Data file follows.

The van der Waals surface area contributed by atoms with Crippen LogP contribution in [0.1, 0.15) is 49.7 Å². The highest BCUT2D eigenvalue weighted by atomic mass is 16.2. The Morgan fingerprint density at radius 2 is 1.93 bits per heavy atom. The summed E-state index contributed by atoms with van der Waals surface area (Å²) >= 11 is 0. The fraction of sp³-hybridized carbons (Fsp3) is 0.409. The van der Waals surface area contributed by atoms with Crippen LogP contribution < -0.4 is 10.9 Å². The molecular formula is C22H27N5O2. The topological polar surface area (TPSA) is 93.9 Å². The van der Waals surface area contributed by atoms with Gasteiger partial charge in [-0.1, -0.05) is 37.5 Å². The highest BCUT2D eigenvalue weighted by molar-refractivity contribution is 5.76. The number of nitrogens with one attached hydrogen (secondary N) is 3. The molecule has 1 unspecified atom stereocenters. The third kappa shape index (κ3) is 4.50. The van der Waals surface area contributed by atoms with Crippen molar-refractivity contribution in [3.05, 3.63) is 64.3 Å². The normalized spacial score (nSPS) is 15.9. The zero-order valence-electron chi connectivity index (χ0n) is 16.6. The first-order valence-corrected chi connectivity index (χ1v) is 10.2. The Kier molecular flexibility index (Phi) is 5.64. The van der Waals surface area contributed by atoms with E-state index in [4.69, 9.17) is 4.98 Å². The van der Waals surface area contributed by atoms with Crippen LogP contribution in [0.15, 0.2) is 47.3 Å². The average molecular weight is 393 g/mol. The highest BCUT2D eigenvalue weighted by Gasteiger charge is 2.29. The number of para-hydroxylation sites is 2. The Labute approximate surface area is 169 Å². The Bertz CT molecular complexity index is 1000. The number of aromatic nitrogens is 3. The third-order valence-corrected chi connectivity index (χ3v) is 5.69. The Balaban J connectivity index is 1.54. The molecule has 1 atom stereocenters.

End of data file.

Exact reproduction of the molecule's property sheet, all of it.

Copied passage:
The van der Waals surface area contributed by atoms with Crippen LogP contribution in [0.1, 0.15) is 49.7 Å². The highest BCUT2D eigenvalue weighted by atomic mass is 16.2. The Morgan fingerprint density at radius 2 is 1.93 bits per heavy atom. The summed E-state index contributed by atoms with van der Waals surface area (Å²) >= 11 is 0. The fraction of sp³-hybridized carbons (Fsp3) is 0.409. The van der Waals surface area contributed by atoms with Crippen LogP contribution < -0.4 is 10.9 Å². The molecular formula is C22H27N5O2. The topological polar surface area (TPSA) is 93.9 Å². The van der Waals surface area contributed by atoms with Gasteiger partial charge in [-0.1, -0.05) is 37.5 Å². The highest BCUT2D eigenvalue weighted by molar-refractivity contribution is 5.76. The number of nitrogens with one attached hydrogen (secondary N) is 3. The molecule has 1 unspecified atom stereocenters. The third kappa shape index (κ3) is 4.50. The van der Waals surface area contributed by atoms with Crippen molar-refractivity contribution in [3.05, 3.63) is 64.3 Å². The normalized spacial score (nSPS) is 15.9. The zero-order valence-electron chi connectivity index (χ0n) is 16.6. The first-order valence-corrected chi connectivity index (χ1v) is 10.2. The Kier molecular flexibility index (Phi) is 5.64. The van der Waals surface area contributed by atoms with E-state index in [4.69, 9.17) is 4.98 Å². The van der Waals surface area contributed by atoms with Crippen LogP contribution in [0.15, 0.2) is 47.3 Å². The average molecular weight is 393 g/mol. The highest BCUT2D eigenvalue weighted by Gasteiger charge is 2.29. The number of para-hydroxylation sites is 2. The Labute approximate surface area is 169 Å². The Bertz CT molecular complexity index is 1000. The number of aromatic nitrogens is 3. The third-order valence-corrected chi connectivity index (χ3v) is 5.69. The Balaban J connectivity index is 1.54. The molecule has 1 atom stereocenters.